I said goodbye to Jacky that evening, with plans to head back to Cologne, Germany to meet up with my sister. I’ve got so many friends in Australia now, I think I’m going to have to pay the country a visit.
To top off my trip to Bruges, I went to an outdoor concert with my bunkmate, Elise from Canada. Buena Vista Social Club performed! They must have made their way from Hamburg to Bruges. You’ve probably heard a song or two of theirs before, “Candela” being a popular one for movie soundtracks. The group not only plays great music, but they’re entertaining to watch because the singers dance and really involve the audience. I caught the gray-haired, dreadlocked group leader’s eye while I was salsa dancing with a huge smile on my face, and he winked at me. I took some videos of the percussionists for my daddy. He’ll be elated, watching how fast the drummers’ hands move on the bongos and congas. In the middle of the concert, an 83-year-old man was called on-stage. He used to be a member of the group back in the day. The crowd cheered for the five minutes that he was up there singing off-key and dancing as much as his joints allowed. It was one of the highlights of my time in Bruges.
My trip was coming to an end soon, but I wanted to make the most of it. It was back to Germany for a few days to practice, um, butcher, my German.
Before heading to Germany, I contacted all my friends (mostly from AmaZOOnico) who live in the country. Hamburg was my next stop–yes, hamburgers really did originate here–and, as it turns out, Konny lives there. She offered me a bed and I gladly accepted. However, finding her at the train station was a bit of a pickle. First, I got off at the wrong station. I realized it just as the doors started to close, so I shoved my body in between and asked a lady on the train if this was Hamburg Hbf. Nope. Next stop. Phew. Close call.
When I made it to the correct station, I realized that the SIM card on my phone had run out of credit so I could not tell Konny where to meet me. No phone card shops were nearby, so I tried a payphone.
I only had Danish kronnes, no euros, and I couldn’t figure out how to pay by credit card. This is when a mild panic began to set in. Luckily, Konny called me–I could still receive calls with the mobile, just couldn’t send any. With an overjoyed hug after a year apart, I went to her apartment, along with her boyfriend Lars. They gave me tips on what to see in Germany, and we took a walk with ice cream after dinner.
While Konny was at work the next day, I walked 7.0 km around the man-made lake, Außenalster. I ventured off the path every now and then to investigate buildings, etc. that caught my attention, snapping a photo of Wentzelstraße (Wentzel Street) for my sisters. (We all share the nickname Wenzel.) Sitting as close to the edge of the lake as possible, I ate a schmorgasbord of fruit while a family of coots inched ever closer.
Konny suggested I check out the River Elbe the next day. I made my way to the city center parallel to the harbor. The area is dominated by church steeples, World War II storehouses and an impressive town hall. At St. Petri-Kirche, I climbed (breathing heavily, sweating even more) the tower for a bird’s eye view of Hamburg. Germany was experiencing a heat wave; I think the whole world is in the middle of a heat wave. As any normal person knows, the best way to beat the heat is with ice cream. Europe has delicious ice cream bars called Magnum. I eat them when necessary. That day, Magnum was necessary.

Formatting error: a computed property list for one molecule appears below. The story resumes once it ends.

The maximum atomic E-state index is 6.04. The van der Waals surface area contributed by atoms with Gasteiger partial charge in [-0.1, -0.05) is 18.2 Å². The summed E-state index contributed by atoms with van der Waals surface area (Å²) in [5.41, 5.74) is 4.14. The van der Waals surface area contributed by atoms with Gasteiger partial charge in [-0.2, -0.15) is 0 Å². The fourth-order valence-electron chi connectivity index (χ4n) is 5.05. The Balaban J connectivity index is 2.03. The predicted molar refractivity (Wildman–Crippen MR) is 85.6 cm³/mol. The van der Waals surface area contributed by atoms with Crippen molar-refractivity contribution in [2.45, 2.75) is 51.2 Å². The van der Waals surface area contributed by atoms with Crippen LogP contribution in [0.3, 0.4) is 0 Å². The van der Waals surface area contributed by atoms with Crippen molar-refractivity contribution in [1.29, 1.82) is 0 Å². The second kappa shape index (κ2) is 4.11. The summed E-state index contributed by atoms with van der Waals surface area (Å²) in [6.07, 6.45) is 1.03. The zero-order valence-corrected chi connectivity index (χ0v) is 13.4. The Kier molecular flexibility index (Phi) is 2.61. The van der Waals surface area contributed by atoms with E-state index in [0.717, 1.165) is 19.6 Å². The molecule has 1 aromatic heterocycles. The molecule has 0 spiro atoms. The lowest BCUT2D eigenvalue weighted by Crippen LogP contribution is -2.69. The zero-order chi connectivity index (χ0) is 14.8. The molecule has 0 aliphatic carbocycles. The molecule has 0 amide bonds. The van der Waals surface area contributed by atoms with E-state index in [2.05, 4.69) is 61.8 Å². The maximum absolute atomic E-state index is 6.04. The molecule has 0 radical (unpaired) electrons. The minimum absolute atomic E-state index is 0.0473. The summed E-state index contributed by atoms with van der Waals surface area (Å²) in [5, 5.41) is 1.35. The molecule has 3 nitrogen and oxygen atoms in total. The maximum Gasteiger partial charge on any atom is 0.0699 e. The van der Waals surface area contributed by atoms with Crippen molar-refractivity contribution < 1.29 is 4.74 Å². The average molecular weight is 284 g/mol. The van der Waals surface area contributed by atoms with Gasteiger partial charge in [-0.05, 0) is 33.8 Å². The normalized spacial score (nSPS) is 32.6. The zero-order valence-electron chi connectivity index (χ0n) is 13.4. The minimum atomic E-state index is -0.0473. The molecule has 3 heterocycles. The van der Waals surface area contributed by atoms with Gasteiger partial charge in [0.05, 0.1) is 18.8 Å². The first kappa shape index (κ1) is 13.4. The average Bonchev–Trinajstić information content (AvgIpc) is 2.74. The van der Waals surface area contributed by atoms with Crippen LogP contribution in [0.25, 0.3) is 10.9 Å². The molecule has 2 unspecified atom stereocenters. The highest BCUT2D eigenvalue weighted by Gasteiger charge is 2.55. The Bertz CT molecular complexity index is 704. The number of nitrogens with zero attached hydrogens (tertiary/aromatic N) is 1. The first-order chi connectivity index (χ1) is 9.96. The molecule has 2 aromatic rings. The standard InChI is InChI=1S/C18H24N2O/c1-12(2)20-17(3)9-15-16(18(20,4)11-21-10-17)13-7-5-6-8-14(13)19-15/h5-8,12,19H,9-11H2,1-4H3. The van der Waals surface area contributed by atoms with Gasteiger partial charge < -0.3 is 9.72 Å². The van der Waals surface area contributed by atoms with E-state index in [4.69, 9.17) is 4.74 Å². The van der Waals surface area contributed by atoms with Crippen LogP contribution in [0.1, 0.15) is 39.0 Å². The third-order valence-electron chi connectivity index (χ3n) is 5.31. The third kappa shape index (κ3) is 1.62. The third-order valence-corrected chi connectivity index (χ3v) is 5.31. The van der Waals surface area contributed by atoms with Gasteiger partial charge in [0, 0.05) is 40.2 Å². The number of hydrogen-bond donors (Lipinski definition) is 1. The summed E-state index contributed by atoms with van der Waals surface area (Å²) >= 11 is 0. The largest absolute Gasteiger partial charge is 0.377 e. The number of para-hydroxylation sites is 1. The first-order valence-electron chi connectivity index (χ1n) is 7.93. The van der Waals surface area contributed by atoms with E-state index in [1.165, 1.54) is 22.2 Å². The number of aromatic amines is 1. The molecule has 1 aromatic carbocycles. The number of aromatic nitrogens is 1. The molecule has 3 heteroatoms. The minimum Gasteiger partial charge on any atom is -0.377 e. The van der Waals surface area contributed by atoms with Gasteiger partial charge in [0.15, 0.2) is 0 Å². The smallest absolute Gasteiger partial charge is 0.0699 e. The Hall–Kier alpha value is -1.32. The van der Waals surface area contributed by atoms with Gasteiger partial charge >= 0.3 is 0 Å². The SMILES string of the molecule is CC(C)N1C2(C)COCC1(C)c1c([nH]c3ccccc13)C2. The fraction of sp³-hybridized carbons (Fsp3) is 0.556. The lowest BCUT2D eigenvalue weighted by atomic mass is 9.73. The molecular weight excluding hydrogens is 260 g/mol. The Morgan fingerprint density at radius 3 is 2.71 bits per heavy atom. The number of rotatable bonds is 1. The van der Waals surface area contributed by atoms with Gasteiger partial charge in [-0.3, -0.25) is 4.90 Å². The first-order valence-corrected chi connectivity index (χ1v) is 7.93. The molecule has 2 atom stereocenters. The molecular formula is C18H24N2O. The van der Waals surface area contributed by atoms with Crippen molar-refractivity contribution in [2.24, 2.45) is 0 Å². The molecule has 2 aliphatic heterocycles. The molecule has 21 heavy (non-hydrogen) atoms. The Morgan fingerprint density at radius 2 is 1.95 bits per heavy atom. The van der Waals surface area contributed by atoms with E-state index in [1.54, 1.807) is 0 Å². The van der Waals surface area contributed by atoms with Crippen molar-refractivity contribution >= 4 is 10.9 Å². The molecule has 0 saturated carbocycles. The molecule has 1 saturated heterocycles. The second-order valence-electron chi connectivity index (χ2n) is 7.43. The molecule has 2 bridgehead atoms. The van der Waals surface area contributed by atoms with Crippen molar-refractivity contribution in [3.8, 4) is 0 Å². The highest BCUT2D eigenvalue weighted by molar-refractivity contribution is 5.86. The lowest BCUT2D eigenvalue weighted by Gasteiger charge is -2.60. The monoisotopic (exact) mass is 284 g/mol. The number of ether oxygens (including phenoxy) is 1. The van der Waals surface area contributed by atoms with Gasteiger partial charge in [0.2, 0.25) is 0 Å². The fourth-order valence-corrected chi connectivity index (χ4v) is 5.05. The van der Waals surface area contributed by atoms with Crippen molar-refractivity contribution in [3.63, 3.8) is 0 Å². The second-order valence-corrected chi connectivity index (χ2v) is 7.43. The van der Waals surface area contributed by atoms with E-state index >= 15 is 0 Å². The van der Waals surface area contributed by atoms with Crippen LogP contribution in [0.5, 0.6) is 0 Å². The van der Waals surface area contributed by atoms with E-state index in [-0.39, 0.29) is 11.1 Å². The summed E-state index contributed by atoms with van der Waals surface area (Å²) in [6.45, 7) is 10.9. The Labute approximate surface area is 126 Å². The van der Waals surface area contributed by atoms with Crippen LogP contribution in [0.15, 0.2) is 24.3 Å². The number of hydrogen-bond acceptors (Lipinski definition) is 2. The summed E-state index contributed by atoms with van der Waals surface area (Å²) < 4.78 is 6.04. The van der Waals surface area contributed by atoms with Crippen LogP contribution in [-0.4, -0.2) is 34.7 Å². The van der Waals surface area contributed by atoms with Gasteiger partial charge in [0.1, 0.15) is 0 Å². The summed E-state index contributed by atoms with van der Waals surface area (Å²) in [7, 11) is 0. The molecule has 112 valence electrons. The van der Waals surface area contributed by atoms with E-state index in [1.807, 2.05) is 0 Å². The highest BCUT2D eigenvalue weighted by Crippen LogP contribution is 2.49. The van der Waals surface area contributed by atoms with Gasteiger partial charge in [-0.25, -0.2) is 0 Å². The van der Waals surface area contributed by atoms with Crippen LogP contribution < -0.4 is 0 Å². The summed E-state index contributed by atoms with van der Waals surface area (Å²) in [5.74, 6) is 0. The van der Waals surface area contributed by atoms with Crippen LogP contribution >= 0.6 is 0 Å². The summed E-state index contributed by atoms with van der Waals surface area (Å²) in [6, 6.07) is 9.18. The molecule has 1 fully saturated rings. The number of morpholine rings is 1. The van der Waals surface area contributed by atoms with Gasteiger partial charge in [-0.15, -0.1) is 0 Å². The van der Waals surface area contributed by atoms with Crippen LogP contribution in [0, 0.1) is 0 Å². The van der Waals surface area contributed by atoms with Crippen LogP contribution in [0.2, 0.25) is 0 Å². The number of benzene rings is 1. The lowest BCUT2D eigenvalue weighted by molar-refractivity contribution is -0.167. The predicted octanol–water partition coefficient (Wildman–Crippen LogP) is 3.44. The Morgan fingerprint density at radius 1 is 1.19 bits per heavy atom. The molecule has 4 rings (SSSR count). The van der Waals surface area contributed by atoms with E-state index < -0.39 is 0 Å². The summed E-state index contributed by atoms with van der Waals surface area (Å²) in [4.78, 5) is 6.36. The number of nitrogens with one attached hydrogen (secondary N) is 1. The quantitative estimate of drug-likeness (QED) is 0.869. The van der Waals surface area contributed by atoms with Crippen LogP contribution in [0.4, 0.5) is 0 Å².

Being the exceptional hostess that she is, Konny took me out to dinner that night. It was our last opportunity to catch up as I had a bus to Berlin the next day. Conversation of course centered on the jungle days but was not limited to the topic. We shared holiday traditions with each other, noting differences in celebrations of New Year’s and Christmas. There’s no sparkly new year ball that falls at midnight for the Germans. On Christmas, Santa takes a break touring the world and lets the Christkind (Christ Child) deliver gifts under the tree in Germany. After dinner, we stood outside the gate of the park’s outdoor concert arena and listened to Buena Vista Social Club, an Afro-Cuban group with an interesting history (Wikipedia it) and outstanding music. Before bed, I said goodbye to Konny, planning on putting the key in her mailbox in the morning before I caught the bus.
Transportation in Germany does not cater to foreigners. I finally made it to the eco-friendly hostel in the woods of Berlin after some minor setbacks with bus confusion. Wait. Back up a second. Woods? Berlin has a forest? Indeed it does, and a rather expansive one at that. The forested region surrounds Grunewaldsee, a lake that happens to be the spot to take your dog(s)(s)(s)(s)(s)(s).
On my walk through the winding, criss-crossing paths, I encountered three people and twenty-three dogs. My first thought was, Ohmigod this is Heaven. My second thought was, Hmm, must be doggy day care. Shortly thereafter, I realized I’d made a mistake. Used to the average American dog owner having only one or two dogs, I couldn’t believe the number of dogs per household these Berliners had. Seven for that lady. Two minutes later, another woman, this time with eight. Most of the dogs were off-leash heading toward the lake for fetch and a swim. I knew that was where I wanted to be tomorrow. I booked this hostel because I needed a break from the city life. That’s why I spent the next day reading, swimming and people/dog-watching on the sand. And on my way back to the hostel, I only got lost for a half hour!